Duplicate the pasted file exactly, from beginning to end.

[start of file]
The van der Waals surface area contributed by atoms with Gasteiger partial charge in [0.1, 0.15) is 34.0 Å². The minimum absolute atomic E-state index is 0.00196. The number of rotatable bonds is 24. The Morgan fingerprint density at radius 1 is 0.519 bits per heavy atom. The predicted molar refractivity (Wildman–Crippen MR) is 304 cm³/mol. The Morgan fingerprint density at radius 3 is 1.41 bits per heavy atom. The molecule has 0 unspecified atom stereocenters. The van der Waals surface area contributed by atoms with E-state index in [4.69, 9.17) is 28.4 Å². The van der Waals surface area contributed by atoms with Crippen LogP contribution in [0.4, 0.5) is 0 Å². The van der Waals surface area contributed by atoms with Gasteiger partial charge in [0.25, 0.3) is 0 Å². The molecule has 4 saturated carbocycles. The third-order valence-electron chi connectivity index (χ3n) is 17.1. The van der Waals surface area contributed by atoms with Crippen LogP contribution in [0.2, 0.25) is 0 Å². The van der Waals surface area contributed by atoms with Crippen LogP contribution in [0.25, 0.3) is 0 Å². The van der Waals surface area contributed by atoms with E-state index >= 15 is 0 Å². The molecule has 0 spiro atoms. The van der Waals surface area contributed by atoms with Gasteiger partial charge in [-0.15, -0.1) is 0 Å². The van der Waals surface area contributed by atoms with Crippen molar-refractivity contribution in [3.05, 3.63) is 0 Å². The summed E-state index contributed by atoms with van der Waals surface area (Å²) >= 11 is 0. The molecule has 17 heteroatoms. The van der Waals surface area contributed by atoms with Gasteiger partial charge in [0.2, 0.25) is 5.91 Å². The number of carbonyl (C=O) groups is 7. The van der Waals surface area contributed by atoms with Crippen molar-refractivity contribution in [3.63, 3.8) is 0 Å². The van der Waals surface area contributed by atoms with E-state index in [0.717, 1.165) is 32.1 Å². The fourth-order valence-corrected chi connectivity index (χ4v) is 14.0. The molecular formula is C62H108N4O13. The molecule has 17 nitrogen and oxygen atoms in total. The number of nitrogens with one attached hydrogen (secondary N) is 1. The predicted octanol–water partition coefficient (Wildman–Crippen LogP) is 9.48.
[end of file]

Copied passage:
The van der Waals surface area contributed by atoms with Gasteiger partial charge in [0.1, 0.15) is 34.0 Å². The minimum absolute atomic E-state index is 0.00196. The number of rotatable bonds is 24. The Morgan fingerprint density at radius 1 is 0.519 bits per heavy atom. The predicted molar refractivity (Wildman–Crippen MR) is 304 cm³/mol. The Morgan fingerprint density at radius 3 is 1.41 bits per heavy atom. The molecule has 0 unspecified atom stereocenters. The van der Waals surface area contributed by atoms with E-state index in [4.69, 9.17) is 28.4 Å². The van der Waals surface area contributed by atoms with Crippen LogP contribution in [0.4, 0.5) is 0 Å². The van der Waals surface area contributed by atoms with Gasteiger partial charge in [0.25, 0.3) is 0 Å². The molecule has 4 saturated carbocycles. The third-order valence-electron chi connectivity index (χ3n) is 17.1. The van der Waals surface area contributed by atoms with Crippen LogP contribution in [0.2, 0.25) is 0 Å². The van der Waals surface area contributed by atoms with Crippen LogP contribution in [0.25, 0.3) is 0 Å². The van der Waals surface area contributed by atoms with E-state index >= 15 is 0 Å². The molecule has 0 spiro atoms. The van der Waals surface area contributed by atoms with Gasteiger partial charge in [-0.15, -0.1) is 0 Å². The van der Waals surface area contributed by atoms with Crippen molar-refractivity contribution in [3.05, 3.63) is 0 Å². The summed E-state index contributed by atoms with van der Waals surface area (Å²) >= 11 is 0. The molecule has 17 heteroatoms. The van der Waals surface area contributed by atoms with Gasteiger partial charge in [0.2, 0.25) is 5.91 Å². The number of carbonyl (C=O) groups is 7. The van der Waals surface area contributed by atoms with Crippen molar-refractivity contribution in [3.63, 3.8) is 0 Å². The van der Waals surface area contributed by atoms with E-state index in [0.717, 1.165) is 32.1 Å². The fourth-order valence-corrected chi connectivity index (χ4v) is 14.0. The molecular formula is C62H108N4O13. The molecule has 17 nitrogen and oxygen atoms in total. The number of nitrogens with one attached hydrogen (secondary N) is 1. The predicted octanol–water partition coefficient (Wildman–Crippen LogP) is 9.48.